[15]

S. F. Iglesias and S. Mirrahimi, Long time evolutionary dynamics of phenotypically structured populations in time periodic environments, arXiv: 1803.03547 [math. AP]. Google Scholar

[16]

M. Kimura, A stochastic model concerning the maintenance of genetic variability in quantitative characters, Proc. Natl. Acad. Sci. USA, 54 (1965), 731-736.  doi: 10.1073/pnas.54.3.731.  Google Scholar

[17]

K.-Y. Lam and Y. Lou, Evolutionarily stable and convergent stable strategies in reaction-diffusion models for conditional dispersal, Bull. Math. Biol., 76 (2014), 261-291.  doi: 10.1007/s11538-013-9901-y.  Google Scholar

[18]

K.-Y. Lam and Y. Lou, An integro-PDE model for evolution of random dispersal, J. Funct. Anal., 272 (2017), 1755-1790.  doi: 10.1016/j.jfa.2016.11.017.  Google Scholar

[19]

K. -Y. Lam, Stability of Dirac concentrations in an integro-PDE model for evolution of dispersal, Calc. Var. Partial Differential Equations, 56 (2017), Art. 79, 32pp. doi: 10.1007/s00526-017-1157-1.  Google Scholar

[20]

G. Lieberman, Second Order Parabolic Differential Equations, World Scientific Publishing Co., Inc., River Edge, NJ, 1996. doi: 10.1142/3302.  Google Scholar

[21]

A. LorzS. Mirrahimi and B. Perthame, Dirac mass dynamics in multidimensional nonlocal parabolic equations, Comm. Partial Diff. Equations, 36 (2011), 1071-1098.  doi: 10.1080/03605302.2010.538784.  Google Scholar

[22]

P. Magal and G. F. Webb, Mutation, selection, and recombination in a model of phenotype evolution, Discrete Cont. Dynam. Syst., 6 (2000), 221-236.   Google Scholar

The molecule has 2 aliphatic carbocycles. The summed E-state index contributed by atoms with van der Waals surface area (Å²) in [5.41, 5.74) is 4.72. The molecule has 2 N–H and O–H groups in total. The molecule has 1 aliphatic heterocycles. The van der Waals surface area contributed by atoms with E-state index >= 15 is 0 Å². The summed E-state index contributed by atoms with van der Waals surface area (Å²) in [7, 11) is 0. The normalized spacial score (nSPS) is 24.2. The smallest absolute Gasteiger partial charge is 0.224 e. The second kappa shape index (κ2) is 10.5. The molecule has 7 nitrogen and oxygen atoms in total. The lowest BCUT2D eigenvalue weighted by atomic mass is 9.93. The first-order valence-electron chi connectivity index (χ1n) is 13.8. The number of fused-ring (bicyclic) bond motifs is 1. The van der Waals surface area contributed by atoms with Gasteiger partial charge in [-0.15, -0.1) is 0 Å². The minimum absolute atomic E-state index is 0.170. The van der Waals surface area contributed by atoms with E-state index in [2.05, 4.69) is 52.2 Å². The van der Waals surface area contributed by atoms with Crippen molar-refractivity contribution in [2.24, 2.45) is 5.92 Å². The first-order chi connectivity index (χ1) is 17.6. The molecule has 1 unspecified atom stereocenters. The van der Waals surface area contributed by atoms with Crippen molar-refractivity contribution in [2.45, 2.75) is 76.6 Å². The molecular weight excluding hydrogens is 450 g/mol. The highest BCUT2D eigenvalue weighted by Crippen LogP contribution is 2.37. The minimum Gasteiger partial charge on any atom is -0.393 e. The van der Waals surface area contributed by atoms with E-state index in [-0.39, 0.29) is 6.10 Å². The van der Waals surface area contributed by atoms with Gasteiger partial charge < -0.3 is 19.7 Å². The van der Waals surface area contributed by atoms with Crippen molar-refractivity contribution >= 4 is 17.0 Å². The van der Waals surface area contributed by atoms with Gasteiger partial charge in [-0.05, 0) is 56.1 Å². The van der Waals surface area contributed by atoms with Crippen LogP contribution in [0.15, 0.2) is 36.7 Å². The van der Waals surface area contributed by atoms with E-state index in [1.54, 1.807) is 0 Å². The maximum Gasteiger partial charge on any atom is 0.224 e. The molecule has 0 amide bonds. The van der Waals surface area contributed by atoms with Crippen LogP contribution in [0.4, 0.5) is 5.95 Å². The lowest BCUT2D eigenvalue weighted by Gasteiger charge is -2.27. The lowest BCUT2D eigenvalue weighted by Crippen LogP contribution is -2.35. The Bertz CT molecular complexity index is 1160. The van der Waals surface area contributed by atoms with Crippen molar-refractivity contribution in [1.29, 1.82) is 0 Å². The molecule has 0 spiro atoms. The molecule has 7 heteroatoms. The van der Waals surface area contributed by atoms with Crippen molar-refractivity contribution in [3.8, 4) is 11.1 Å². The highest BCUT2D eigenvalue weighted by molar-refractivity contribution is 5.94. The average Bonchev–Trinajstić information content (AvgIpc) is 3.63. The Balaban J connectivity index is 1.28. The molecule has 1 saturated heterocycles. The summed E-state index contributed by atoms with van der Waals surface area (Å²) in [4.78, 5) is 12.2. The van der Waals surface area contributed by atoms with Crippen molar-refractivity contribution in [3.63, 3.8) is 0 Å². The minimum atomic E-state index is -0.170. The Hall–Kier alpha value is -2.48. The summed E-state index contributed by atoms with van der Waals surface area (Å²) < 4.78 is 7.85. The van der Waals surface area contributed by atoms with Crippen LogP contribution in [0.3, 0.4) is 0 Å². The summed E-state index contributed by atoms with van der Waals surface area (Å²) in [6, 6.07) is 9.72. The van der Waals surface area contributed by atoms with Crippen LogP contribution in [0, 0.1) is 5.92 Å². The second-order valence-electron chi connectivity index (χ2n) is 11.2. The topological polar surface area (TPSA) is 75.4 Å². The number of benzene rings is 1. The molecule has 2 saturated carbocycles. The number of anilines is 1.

[23]

G. MeszènaM. GyllenbergF. J. Jacobs and J. A. J. Metz, Link between population dynamics and dynamics of darwinian evolution, Phys. Rev. Lett., 95 (2005), 78-105.   Google Scholar

[24]

B. Perthame and P. E. Souganidis, Rare mutations limit of a steady state dispersal evolution model, Math. Model. Nat. Phenom., 11 (2016), 154-166.  doi: 10.1051/mmnp/201611411.  Google Scholar

[25]

M. V. Safonov and N. V. Krylov, A property of the solutions of parabolic equations with measurable coefficients, Izv. Akad. Nauk SSSR Ser. Mat., 44 (1980), 161-175.   Google Scholar

[26]

A. Sasaki, Clumped distribution by neighborhood competition, J. Theor. Biol., 186 (1997), 415-430.   Google Scholar

[27]

H. Smith and H. Thieme, Dynamical Systems and Population Persistence, Graduate Studies in Mathematics, 118, American Mathematical Society, Providence, RI, 2011.  Google Scholar

[28]

L. SunJ. Shi and Y. Wang, Existence and uniqueness of steady state solutions of a nonlocal diffusive logistic equation, Z. Angew. Math. Phys., 64 (2013), 1267-1278.  doi: 10.1007/s00033-012-0286-9.  Google Scholar

[29]

J. WickmanS. DiehlC. A. KausmeierA. B. Ryabov and A. Brännström, Determining selection across heterogeneous landscapes: A perturbation-based method and its application to modeling evolution in space, Am. Nat., 189 (2017), 381-395.  doi: 10.1086/690908.  Google Scholar

Figure 1.  The left, center and right panels illustrate the sign of $\frac{K(x,y)}{r(x)} - \frac{K(y,y)}{r(y)}$ as a function of $x$ and $y$, under the assumptions of Theorems 1, 2 and 3 respectively. Here $x$ and $y$ are the strategy of the invader and resident species respectively. $\frac{K(x,y)}{r(x)} - \frac{K(y,y)}{r(y)} < 0$ (resp. $>0$) means invasion of resident with strategy ''$y$" by invader with strategy ''$x$" is a success (resp. failure)